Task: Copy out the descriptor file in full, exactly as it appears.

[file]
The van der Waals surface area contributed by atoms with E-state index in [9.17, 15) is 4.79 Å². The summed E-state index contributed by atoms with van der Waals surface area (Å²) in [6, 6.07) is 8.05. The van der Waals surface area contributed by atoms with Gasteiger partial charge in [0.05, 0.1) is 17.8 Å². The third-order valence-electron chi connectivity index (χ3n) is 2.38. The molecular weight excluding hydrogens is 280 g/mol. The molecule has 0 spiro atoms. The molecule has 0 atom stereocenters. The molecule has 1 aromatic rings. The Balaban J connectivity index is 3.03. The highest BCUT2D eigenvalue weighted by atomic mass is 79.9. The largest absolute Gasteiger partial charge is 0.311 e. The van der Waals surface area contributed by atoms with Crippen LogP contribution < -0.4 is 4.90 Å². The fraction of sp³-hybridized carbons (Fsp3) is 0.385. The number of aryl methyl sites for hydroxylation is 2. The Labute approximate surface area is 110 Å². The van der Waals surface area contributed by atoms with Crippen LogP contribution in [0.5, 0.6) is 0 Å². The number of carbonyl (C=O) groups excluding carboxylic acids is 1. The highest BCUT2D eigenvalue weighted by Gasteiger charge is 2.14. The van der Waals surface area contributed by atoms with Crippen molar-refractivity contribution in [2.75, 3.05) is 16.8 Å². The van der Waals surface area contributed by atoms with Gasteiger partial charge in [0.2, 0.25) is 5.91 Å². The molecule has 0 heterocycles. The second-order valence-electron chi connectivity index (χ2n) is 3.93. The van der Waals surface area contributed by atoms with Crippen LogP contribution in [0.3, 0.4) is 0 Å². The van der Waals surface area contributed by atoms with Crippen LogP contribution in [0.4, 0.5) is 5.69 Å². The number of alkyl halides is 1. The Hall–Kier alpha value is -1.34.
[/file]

The van der Waals surface area contributed by atoms with E-state index in [9.17, 15) is 4.79 Å². The summed E-state index contributed by atoms with van der Waals surface area (Å²) in [6, 6.07) is 8.05. The van der Waals surface area contributed by atoms with Gasteiger partial charge in [0.05, 0.1) is 17.8 Å². The third-order valence-electron chi connectivity index (χ3n) is 2.38. The molecular weight excluding hydrogens is 280 g/mol. The molecule has 0 spiro atoms. The molecule has 0 atom stereocenters. The molecule has 1 aromatic rings. The Balaban J connectivity index is 3.03. The highest BCUT2D eigenvalue weighted by atomic mass is 79.9. The largest absolute Gasteiger partial charge is 0.311 e. The van der Waals surface area contributed by atoms with Crippen LogP contribution < -0.4 is 4.90 Å². The fraction of sp³-hybridized carbons (Fsp3) is 0.385. The number of aryl methyl sites for hydroxylation is 2. The Labute approximate surface area is 110 Å². The van der Waals surface area contributed by atoms with Crippen LogP contribution in [0.5, 0.6) is 0 Å². The number of carbonyl (C=O) groups excluding carboxylic acids is 1. The highest BCUT2D eigenvalue weighted by Gasteiger charge is 2.14. The van der Waals surface area contributed by atoms with Crippen molar-refractivity contribution in [2.75, 3.05) is 16.8 Å². The van der Waals surface area contributed by atoms with Gasteiger partial charge in [0.2, 0.25) is 5.91 Å². The molecule has 0 heterocycles. The second-order valence-electron chi connectivity index (χ2n) is 3.93. The van der Waals surface area contributed by atoms with Crippen LogP contribution in [0.3, 0.4) is 0 Å². The van der Waals surface area contributed by atoms with Crippen LogP contribution in [0.4, 0.5) is 5.69 Å². The number of alkyl halides is 1. The Hall–Kier alpha value is -1.34.